First slowpitch softball season a success

Skyview defeats Camas 12-10 in championship game

The Papermakers left everything on the diamond during the slowpitch softball district championship game Monday, at Heritage High School.

Kamryn Schroeder, Tori O’Neill and Emma Jimenez led off the top of the seventh inning with back-to-back-to-back hits to load the bases. Rio Smith added an RBI single, Katie Schroeder delivered a 3-run double and McKinley Johnson knocked in a run on a ground out. Abbi Wong and Kennedy Ferguson kept the rally alive with 2-out base hits, but the next Papermaker grounded out to end the game. Skyview held on for a 12-10 victory.

“I couldn’t be more proud of this team,” Katie Schroeder said. “Especially in that last inning. We showed a lot of heart.”

“It’s just awesome how we all came together and fought til the end,” Johnson added. “It’s a good way to start off the senior year.”

Skyview took advantage of a couple of bobbles in the infield by Camas in the bottom of the third inning and broke the game wide open by scoring four runs. Camas answered with two runs in the top of the fifth. Kamryn Schroeder earned a leadoff walk, Smith moved her over to third base with a double and Katie Schroeder drove them both home with a double.

“Our girls don’t quit. That’s not in their makeup,” said head coach Ken Nidick. “Whether it’s slowpitch or fastpitch, we will fight to the bitter end.”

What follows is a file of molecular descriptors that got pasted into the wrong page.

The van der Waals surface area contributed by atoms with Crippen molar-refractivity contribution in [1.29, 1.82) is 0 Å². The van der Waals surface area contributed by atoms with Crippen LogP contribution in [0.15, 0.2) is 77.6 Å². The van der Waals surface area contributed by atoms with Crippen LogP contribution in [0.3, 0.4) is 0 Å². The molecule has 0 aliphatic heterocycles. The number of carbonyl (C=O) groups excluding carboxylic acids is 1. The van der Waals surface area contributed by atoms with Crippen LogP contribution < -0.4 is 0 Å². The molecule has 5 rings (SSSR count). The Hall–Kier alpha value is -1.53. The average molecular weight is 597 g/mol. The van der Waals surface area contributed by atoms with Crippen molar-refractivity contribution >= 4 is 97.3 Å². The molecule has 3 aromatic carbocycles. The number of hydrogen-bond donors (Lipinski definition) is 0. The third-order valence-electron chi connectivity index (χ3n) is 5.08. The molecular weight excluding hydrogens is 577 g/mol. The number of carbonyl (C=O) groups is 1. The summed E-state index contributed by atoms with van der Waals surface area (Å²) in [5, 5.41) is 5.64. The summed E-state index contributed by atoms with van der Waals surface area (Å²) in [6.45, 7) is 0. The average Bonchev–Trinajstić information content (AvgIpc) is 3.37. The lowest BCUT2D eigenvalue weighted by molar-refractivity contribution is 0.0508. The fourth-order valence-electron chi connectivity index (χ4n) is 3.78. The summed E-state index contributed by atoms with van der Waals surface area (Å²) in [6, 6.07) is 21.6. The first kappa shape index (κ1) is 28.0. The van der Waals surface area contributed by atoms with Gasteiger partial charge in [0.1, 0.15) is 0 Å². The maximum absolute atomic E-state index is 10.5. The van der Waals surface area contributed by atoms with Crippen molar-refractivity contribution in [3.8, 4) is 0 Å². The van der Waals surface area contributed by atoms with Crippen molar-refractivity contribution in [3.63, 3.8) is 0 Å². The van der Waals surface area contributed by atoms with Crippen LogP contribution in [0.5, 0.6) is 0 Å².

Johnson started off the sixth inning with a double, but the Papermakers couldn’t bring her home. The Storm loaded the bases to begin the bottom of the sixth. Camas caught a fly ball in the outfield and doubled the runner off second base. The next Skyview batter nailed a home run.

Camas and Skyview finished tied for first place in league with 13-1 records. The Papermakers defeated Union in the semifinals 12-1 Monday, while Skyview took care of Heritage. This set the stage for the two best teams to clash one more time for the championship.

“This was the most fun I ever had playing a high school sport,” Katie Schroeder said. “It was so laid back, but competitive at the same time. Everybody still wanted to win.”

Nidick said the next step for this sport to evolve is to reach out to the Spokane slowpitch teams and come up with ideas to expand the playoff format. He said the Spokane schools have been playing slowpitch for 10 years.

“We would love to be able to extend this out so the girls have something more to play for,” Nidick said. “This was a great beginning for a new program. We want to build on this success and hope the other schools do the same.

“It’s just a fun game for these girls, as it should be,” he added. “This is a lifelong sport they can play.”

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